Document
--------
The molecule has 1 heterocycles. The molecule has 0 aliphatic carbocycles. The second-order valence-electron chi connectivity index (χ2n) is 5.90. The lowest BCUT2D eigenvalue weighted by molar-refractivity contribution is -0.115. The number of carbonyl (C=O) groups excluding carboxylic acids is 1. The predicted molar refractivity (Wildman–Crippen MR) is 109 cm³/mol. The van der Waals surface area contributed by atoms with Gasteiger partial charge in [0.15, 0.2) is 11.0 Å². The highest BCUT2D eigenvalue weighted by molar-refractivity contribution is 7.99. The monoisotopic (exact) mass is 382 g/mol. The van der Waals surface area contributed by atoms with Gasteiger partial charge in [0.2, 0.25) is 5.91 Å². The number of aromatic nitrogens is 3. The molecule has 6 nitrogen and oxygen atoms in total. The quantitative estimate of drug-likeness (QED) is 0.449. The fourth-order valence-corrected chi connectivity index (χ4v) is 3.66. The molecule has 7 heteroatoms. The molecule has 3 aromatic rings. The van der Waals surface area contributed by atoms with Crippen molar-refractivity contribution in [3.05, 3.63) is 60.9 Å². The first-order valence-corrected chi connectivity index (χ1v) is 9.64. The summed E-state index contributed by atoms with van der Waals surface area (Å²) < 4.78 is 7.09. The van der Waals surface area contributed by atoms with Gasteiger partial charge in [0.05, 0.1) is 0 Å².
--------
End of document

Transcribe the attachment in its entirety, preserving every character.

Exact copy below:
The molecule has 1 heterocycles. The molecule has 0 aliphatic carbocycles. The second-order valence-electron chi connectivity index (χ2n) is 5.90. The lowest BCUT2D eigenvalue weighted by molar-refractivity contribution is -0.115. The number of carbonyl (C=O) groups excluding carboxylic acids is 1. The predicted molar refractivity (Wildman–Crippen MR) is 109 cm³/mol. The van der Waals surface area contributed by atoms with Gasteiger partial charge in [0.15, 0.2) is 11.0 Å². The highest BCUT2D eigenvalue weighted by molar-refractivity contribution is 7.99. The monoisotopic (exact) mass is 382 g/mol. The van der Waals surface area contributed by atoms with Gasteiger partial charge in [0.2, 0.25) is 5.91 Å². The number of aromatic nitrogens is 3. The molecule has 6 nitrogen and oxygen atoms in total. The quantitative estimate of drug-likeness (QED) is 0.449. The fourth-order valence-corrected chi connectivity index (χ4v) is 3.66. The molecule has 7 heteroatoms. The molecule has 3 aromatic rings. The van der Waals surface area contributed by atoms with Crippen molar-refractivity contribution in [3.05, 3.63) is 60.9 Å². The first-order valence-corrected chi connectivity index (χ1v) is 9.64. The summed E-state index contributed by atoms with van der Waals surface area (Å²) < 4.78 is 7.09. The van der Waals surface area contributed by atoms with Gasteiger partial charge in [0.05, 0.1) is 0 Å².